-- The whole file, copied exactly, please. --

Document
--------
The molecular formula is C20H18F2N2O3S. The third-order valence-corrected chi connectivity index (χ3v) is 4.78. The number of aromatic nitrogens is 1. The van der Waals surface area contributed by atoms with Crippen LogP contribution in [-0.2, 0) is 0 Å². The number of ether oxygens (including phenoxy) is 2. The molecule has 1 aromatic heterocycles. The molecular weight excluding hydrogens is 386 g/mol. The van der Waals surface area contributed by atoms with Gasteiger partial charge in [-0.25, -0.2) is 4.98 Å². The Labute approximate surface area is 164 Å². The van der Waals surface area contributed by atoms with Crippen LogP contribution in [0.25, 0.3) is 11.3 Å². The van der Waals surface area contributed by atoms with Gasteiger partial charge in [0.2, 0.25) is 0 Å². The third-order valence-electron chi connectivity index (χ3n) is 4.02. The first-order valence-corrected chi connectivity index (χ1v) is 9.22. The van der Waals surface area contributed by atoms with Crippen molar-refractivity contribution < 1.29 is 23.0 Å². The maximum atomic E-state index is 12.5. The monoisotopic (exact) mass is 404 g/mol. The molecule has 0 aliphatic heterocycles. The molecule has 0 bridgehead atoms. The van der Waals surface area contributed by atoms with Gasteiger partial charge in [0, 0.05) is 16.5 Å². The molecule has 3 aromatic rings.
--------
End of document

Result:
The molecular formula is C20H18F2N2O3S. The third-order valence-corrected chi connectivity index (χ3v) is 4.78. The number of aromatic nitrogens is 1. The van der Waals surface area contributed by atoms with Crippen LogP contribution in [-0.2, 0) is 0 Å². The number of ether oxygens (including phenoxy) is 2. The molecule has 1 aromatic heterocycles. The molecular weight excluding hydrogens is 386 g/mol. The van der Waals surface area contributed by atoms with Gasteiger partial charge in [-0.25, -0.2) is 4.98 Å². The Labute approximate surface area is 164 Å². The van der Waals surface area contributed by atoms with Crippen LogP contribution in [0.25, 0.3) is 11.3 Å². The van der Waals surface area contributed by atoms with Gasteiger partial charge in [0.2, 0.25) is 0 Å². The third-order valence-electron chi connectivity index (χ3n) is 4.02. The first-order valence-corrected chi connectivity index (χ1v) is 9.22. The van der Waals surface area contributed by atoms with Crippen molar-refractivity contribution < 1.29 is 23.0 Å². The maximum atomic E-state index is 12.5. The monoisotopic (exact) mass is 404 g/mol. The molecule has 0 aliphatic heterocycles. The molecule has 0 bridgehead atoms. The van der Waals surface area contributed by atoms with Gasteiger partial charge in [0, 0.05) is 16.5 Å². The molecule has 3 aromatic rings.